This generation does not view religion like the previous one, and that is clearly visible. Our parents generation generally went along with what their parents did before them, when it comes to religion anyway. Often times a child born to Christianity was a Christian when they died. A child born into Islam was a Muslim when they died. It is a cycle. People live and die for generations having the same mentality without ever growing or evolving. I think in a different way. I made the choice a long time ago, while I still identified as fully Muslim, to allow myself to think that there might be another way. This is something extremely radical in strict religious communities. In Islam its called Shirk, meaning doing something that discredits Allah, his Prophets, or the Qur'an.
It always bothered me that in religious communities, even simply asking questions is met with negativity and resistance. I remember being in Qur'an (holy scripture) class and reading lines that I didn't quite understand. When I would ask what they meant, or why we had to obey what was written, I was treated like a rebellious child. Disagreeing with the words of the holy scripture is never an option in religious schools. Drowning in that expectation, I tried to make sense of things as best as I could. My curiosity was stifled time and time again, and all I could do was force myself to believe and obey. All those unanswered questions lead to frustration that built up over time, and that's why years later I'm coming face to face all these un-examined feelings stuffed in my chest.
Sadly my experience is a common one in religious communities, whether it be Christianity, Islam or Judaism. Each religion has its own culture and traditions that often converge to complicate things even further. For example, in Islam, the holy scripture commands all women past puberty to cover in a headscarf, or Hijab. If you travel to Saudi Arabia, they take it to the extreme and the women are covered head to toe in black with only eyes and hands showing. On the other hand, a trip to Pakistan would show women with midriffs showing, Saris slipping off their shoulders, and their silk scarves falling off their hair. Each group of people will interpret the scripture their own way, making religion corruptible. People of all backgrounds born into these religions have experienced these unpleasant circumstances. As I got older I came to realize that most of my friends or people that gravitated towards me also felt this same way about organized religion.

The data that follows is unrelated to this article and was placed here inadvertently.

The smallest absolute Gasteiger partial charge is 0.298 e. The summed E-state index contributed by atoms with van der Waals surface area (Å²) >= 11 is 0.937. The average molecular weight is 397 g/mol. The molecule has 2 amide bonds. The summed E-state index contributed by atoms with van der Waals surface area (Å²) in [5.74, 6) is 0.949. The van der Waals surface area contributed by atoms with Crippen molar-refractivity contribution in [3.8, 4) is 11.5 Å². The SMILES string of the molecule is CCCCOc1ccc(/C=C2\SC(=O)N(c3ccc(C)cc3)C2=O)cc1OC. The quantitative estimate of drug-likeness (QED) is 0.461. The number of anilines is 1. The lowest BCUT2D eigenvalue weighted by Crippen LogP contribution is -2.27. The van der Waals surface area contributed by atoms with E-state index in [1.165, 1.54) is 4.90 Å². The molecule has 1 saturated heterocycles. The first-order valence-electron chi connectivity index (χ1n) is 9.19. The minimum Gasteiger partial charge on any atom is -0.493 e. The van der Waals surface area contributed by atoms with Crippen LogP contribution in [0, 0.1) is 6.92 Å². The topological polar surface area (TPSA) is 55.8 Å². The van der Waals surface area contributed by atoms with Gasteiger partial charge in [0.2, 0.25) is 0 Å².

Several friends of mine have recalled experiences in their religious communities that made them feel resentful, confused, and unwelcome. They have similar stories of asking questions at school or with family, and being shut down without an answer. These experiences create a collection of memories in one's brain relating back to religion. Because of how our religious communities handle truth-seekers and skeptics, our recollections of religion now often have negative connotations. Those negative feelings, mixed with my natural skepticism, evolved quickly into the question:
“Why don't religious communities encourage their followers to ask questions and empower them to find the Truth?”
If religion was truly about connection with God and finding the divine Truth, then religious communities shouldn't discourage their followers to ask questions. If history has shown us anything, it is that holy scriptures and religion can be used to manipulate naive people. Christianity is an easy example- it was used as a weapon for years, to strip away the identity of Native People, and to control the African slaves. Back when most of the citizens of a land were illiterate, it was generally the government who controlled and interpreted the scriptures. As the saying goes, wherever there is power there is corruption. The only way to prevent being taken advantage of or mislead is to always follow your gut.
It wasn't until I actually slowed down and examined my views of religion that I recognized all these stifled doubts inside. My gut had been poking me for years. Identifying as Muslim this long without being fully convinced, or at least working towards full conviction, was doing myself a huge disservice. I was robbing myself of the chance of living an open and genuine life, and fully stand behind what I say I believe in. I had to either get answers, or move on from the religion that was causing me so much discomfort. Religion is not a person or an entity. It's not a job you can't quit. The religion is not going to miss you. My family doesn't own the religion, and me disliking it shouldn't reflect on how I feel about them or how I was raised. The biggest breakthrough I had this year was realizing I didn't owe it to anyone to stay Muslim.
I do however, owe it to myself to be honest, with myself and everyone else. I can't afford not to live an authentic life. Admitting to my family and the religious community that I am filled to the brim with doubt was the bravest thing I've ever had to do. I am still facing the repercussions of my decision to come clean. It's funny how religious people preach honesty until you are honesty about something they don't want to hear. Its been extremely difficult and emotionally exhausting, but allowing myself to be vulnerable has made me stronger. This journey towards authenticity has been marked by a steady feeling of calm growing in my chest. I won't stop till my demons are done dancing.
COMMENT BELOW! What ways does religion work? What ways doesn't it? What are some ways you have experienced religion and how has it effected you?
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I observe & write about society & culture.